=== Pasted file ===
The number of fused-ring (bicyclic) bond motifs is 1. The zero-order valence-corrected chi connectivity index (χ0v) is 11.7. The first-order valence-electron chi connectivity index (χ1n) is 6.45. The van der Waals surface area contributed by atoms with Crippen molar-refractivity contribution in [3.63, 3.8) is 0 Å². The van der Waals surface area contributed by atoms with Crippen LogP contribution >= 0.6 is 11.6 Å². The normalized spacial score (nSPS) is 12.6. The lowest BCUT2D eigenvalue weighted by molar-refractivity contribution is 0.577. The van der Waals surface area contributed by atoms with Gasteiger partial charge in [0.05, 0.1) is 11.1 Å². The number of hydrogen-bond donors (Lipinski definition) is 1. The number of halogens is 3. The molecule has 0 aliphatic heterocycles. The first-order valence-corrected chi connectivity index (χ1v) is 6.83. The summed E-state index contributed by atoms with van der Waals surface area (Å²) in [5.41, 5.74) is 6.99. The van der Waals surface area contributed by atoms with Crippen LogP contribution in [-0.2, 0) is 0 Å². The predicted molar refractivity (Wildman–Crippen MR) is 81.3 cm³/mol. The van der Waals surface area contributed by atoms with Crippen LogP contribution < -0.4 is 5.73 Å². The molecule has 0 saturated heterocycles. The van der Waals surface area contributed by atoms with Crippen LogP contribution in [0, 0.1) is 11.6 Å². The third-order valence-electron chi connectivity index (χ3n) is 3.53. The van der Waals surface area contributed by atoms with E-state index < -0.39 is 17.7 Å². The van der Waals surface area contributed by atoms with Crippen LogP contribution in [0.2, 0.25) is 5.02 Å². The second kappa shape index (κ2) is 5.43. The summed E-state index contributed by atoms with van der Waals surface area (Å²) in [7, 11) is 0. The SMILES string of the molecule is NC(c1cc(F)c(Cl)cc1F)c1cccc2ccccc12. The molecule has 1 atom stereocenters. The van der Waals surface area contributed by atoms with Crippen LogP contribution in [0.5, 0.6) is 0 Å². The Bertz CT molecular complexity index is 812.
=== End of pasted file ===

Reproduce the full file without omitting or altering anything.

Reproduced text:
The number of fused-ring (bicyclic) bond motifs is 1. The zero-order valence-corrected chi connectivity index (χ0v) is 11.7. The first-order valence-electron chi connectivity index (χ1n) is 6.45. The van der Waals surface area contributed by atoms with Crippen molar-refractivity contribution in [3.63, 3.8) is 0 Å². The van der Waals surface area contributed by atoms with Crippen LogP contribution >= 0.6 is 11.6 Å². The normalized spacial score (nSPS) is 12.6. The lowest BCUT2D eigenvalue weighted by molar-refractivity contribution is 0.577. The van der Waals surface area contributed by atoms with Gasteiger partial charge in [0.05, 0.1) is 11.1 Å². The number of hydrogen-bond donors (Lipinski definition) is 1. The number of halogens is 3. The molecule has 0 aliphatic heterocycles. The first-order valence-corrected chi connectivity index (χ1v) is 6.83. The summed E-state index contributed by atoms with van der Waals surface area (Å²) in [5.41, 5.74) is 6.99. The van der Waals surface area contributed by atoms with Crippen LogP contribution in [-0.2, 0) is 0 Å². The predicted molar refractivity (Wildman–Crippen MR) is 81.3 cm³/mol. The van der Waals surface area contributed by atoms with Crippen LogP contribution < -0.4 is 5.73 Å². The molecule has 0 saturated heterocycles. The van der Waals surface area contributed by atoms with Crippen LogP contribution in [0, 0.1) is 11.6 Å². The third-order valence-electron chi connectivity index (χ3n) is 3.53. The van der Waals surface area contributed by atoms with E-state index < -0.39 is 17.7 Å². The van der Waals surface area contributed by atoms with Crippen LogP contribution in [0.2, 0.25) is 5.02 Å². The second kappa shape index (κ2) is 5.43. The summed E-state index contributed by atoms with van der Waals surface area (Å²) in [7, 11) is 0. The SMILES string of the molecule is NC(c1cc(F)c(Cl)cc1F)c1cccc2ccccc12. The molecule has 1 atom stereocenters. The van der Waals surface area contributed by atoms with Crippen LogP contribution in [0.5, 0.6) is 0 Å². The Bertz CT molecular complexity index is 812.